Here is the link to the funeral home’s website:


 Seems no priestly honors in death are part of “prayer and penance” priest sanctions.

So while, on the one hand, the Vatican touts its “numbers” for taking action against priests who abused would you think from this obituary, the picture and the planned services that anything went awry here – let alone abuse?

 A former Vatican diplomat, Father Daniel Pater, also a priest of the Archdiocese of Cincinnati, who is neither ill,  infirmed, nor elderly, is also a priest on the “sanctioned” list.

In his description of “prayer and penance” priests, Monsignor Tomasi failed to include that continuing to pay these priests is part of the “prayer and penance” status.

Pater settled out of court with a victim in 1993. It didn’t stop him from climbing the Vatican’s diplomatic ladder. Only the aftermath of the Boston incarnation of the scandal did that. He was removed from ministry in 2006 after news media exposure by the Dallas Morning News. . He was placed on the prayer and penance list this year.

These are items Catholics may wish to keep in mind – or you may wish to remind Catholics about — when diocesan appeals that include priest retirement funds are in full marketing swing. Think a bit of a push back on where the money goes from these appeals is in order?

— Kristine Ward, Chair, National Survivor Advocates Coalition (NSAC) KristineWard@hotmail.com

Media Release

National Survivor Advocates Coalition (NSAC)

Statement on the Conclusion of the Meeting of Pope Francis’ Commission on Sexual Abuse

For Immediate Release

Dayton, OH

May 3, 2014

We now have a commission that’s met.

That is the only thing that’s happened.

All of those who have protected priest and religious sister perpetrators remain safely in their positions of authority in the Church, except the dead ones. And for that, the Lord, not a Pope, took action.

The commission’s words are lovely: hope, future, accountability, education, best practices – and the ever popular: some where off in the future we are going to do something.

Where’s the beef?

This is more like pheasant under glass – ritzy, protected, and not nourishing for the masses.

We hope the commission enjoyed their three days in Rome, it’s a marvelous city but — no child is safer.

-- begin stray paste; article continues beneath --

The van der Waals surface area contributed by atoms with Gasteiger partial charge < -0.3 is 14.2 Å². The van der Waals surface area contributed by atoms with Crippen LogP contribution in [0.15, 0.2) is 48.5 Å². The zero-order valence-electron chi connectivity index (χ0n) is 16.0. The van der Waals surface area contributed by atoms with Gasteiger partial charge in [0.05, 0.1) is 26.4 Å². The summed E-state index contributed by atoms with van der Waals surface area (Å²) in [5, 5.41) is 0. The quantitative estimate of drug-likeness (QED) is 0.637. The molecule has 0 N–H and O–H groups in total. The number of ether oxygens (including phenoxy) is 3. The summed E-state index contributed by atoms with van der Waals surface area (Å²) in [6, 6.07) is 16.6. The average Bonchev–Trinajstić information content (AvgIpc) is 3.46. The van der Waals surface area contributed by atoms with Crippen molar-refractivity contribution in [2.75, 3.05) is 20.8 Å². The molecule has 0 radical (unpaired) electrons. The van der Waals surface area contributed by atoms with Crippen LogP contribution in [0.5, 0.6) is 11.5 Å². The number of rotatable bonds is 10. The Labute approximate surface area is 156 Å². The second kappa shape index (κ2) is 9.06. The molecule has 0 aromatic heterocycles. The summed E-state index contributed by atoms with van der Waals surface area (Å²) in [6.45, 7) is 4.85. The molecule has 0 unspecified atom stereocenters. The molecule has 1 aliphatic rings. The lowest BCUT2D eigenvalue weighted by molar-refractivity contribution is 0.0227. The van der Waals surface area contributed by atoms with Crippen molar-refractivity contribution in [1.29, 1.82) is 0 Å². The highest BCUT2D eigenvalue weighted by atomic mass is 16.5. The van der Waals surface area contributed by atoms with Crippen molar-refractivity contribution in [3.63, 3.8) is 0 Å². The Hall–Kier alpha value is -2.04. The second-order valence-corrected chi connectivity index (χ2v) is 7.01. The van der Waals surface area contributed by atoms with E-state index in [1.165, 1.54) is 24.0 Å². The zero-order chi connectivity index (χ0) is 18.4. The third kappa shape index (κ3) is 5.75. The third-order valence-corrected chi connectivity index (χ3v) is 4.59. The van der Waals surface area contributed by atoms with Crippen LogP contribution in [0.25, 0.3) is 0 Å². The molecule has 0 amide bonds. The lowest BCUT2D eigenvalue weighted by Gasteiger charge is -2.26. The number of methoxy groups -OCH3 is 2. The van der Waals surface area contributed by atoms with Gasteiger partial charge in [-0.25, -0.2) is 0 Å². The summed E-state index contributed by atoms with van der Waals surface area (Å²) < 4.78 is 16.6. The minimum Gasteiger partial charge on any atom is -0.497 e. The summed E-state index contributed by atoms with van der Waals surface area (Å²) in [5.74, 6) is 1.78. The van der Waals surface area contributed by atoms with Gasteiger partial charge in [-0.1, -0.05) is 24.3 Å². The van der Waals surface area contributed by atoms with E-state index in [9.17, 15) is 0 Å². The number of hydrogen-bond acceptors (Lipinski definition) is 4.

It is interesting to note, that while Cardinal O’Malley, says the commission will be proposing that bishops will be held accountable, notably absent (according to news reports) from the Vatican Congregations/commission/authorities with whom the commission had contact, was the Congregation for Bishops.

The status quo couldn’t be quo-er.

— Kristine Ward, Chair, National Survivor Advocates Coalition, NSAC, KristineWard@hotmail.com 937-272-0308

(National Survivor Advocates Coalition is an all volunteer organization of in-the-pew Catholics and men and women of goodwill advocating for justice for survivors and their families and working for the protection of children and the education of society regarding sexual abuse by those in religious authority)  

A Large Omission and a Second Chance


We note with great chagrin today our large omission of the work that SNAPAustralia has and is doing and our failure to speak about in the editorial It’s a Small World After All which ran in NSAC News Thursday 5/1/14.

SNAPAustralia precedes the Royal Commission by three years shining a light on the search for truth, and being a determined effort to let victims and their families know they are not alone.

With our apology, we say hats off to SNAPAustralia’s coordinator and webmaster, Steven Spaner.

On the SNAPAustralia.org site you will find great information about the Royal Commission, including Public Hearings webcasts, and the Announcements of Issue Papers and Submission, as well as a running news briefing on the many angles of the crisis in Australia and the testimonies of victims.